Five Faces of Neil Young

[caption id="attachment_42000" align="alignnone" width="640" caption="Neil Young circa 1967. Photo: Michael Ochs Archives"][/caption]

Today the world gets its first full glimpse of Americana, Neil Young’s first album with Crazy Horse since 2003’s quirky anarcho/enviro-conceptual effort, Greendale. With their signature surfeit of laissez-faire looseness, Young and his rough-and-tumble road warriors roared into the recording studio long enough to bring some trademark ragged glory to a batch of cover tunes. In keeping with its title, Americana is dominated by classic American folk songs, like “Oh Susannah,” “Clementine,” and “This Land Is Your Land,” all given a raunchy rock & roll makeover. With Neil busy playing garage-rock troubadour, it’s a good time to reflect on his multiple musical personalities. For as much of an instantly identifiable sound as he’s established in the course of his career, he’s simultaneously been almost the American equivalent to David Bowie in terms of chameleonic shifts in style. Here are just a few of the faces and phases of Neil Young, many of which he’s fruitfully revisited over the years.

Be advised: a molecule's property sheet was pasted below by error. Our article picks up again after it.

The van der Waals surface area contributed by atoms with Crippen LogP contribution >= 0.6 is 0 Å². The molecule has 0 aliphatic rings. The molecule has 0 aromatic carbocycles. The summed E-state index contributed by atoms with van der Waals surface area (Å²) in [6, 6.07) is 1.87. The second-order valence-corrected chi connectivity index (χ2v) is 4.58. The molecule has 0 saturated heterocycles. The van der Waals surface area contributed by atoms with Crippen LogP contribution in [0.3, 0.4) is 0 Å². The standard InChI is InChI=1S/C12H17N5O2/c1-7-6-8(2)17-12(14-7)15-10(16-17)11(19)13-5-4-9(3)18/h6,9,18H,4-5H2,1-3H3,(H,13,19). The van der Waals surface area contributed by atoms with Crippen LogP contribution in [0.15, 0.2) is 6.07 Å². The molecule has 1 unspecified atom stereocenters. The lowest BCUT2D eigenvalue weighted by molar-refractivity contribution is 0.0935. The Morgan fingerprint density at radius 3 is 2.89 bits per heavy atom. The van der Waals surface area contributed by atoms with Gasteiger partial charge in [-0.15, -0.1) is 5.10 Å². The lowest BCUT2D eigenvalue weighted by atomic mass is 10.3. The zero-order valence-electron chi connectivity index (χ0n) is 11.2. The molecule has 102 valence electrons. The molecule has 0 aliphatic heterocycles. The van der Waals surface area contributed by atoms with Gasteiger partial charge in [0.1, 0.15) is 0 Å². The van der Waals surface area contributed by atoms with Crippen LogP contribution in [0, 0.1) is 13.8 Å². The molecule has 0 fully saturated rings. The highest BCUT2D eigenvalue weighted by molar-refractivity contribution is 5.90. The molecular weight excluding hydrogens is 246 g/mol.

1. The Lonesome Folkie

Neil started out his singer/songwriter career as a mournful moaner of Dylanesque tunes, like this surrealist epic from his ’68 solo debut. Even the more folk-rocky “hit” from this album was Young’s alienation anthem, “The Loner.”

2. The Ragged Rocker

His longest-lasting and most consistently recurring musical persona, fuzztone-spattered Topanga Canyon guitar-slinger, is the Neil many know best, and this epic 1969 desert-rock firefight is a quintessential early example.

3. The Country Crooner

Smack dab in the middle of the early-‘70s L.A. country-rock milieu, Neil was destined to trod the cowboy path at some point, and he took a twangy turn many times in his career, with this tear-stained 1970 Don Gibson cover being among the first.

4. The Electro-New Wave Weirdo

By the early ‘80s, Neil was adopting and shedding personalities faster than a schizophrenic spy in the Cold War era USSR. It would not be outrageous to suggest that his Kraftwerk-influenced synths-and-vocoders techno-geek phase burned itself into the brains of a young Daft Punk.

5. The Industrial Avant-Gardist

This was a natural outgrowth of persona number two, as Neil’s marathon feedback-and-distortion-soaked guitar explorations grew wings, especially on 1991’s live Arc album, sort of a West coast version of Lou Reed’s notorious Metal Machine Music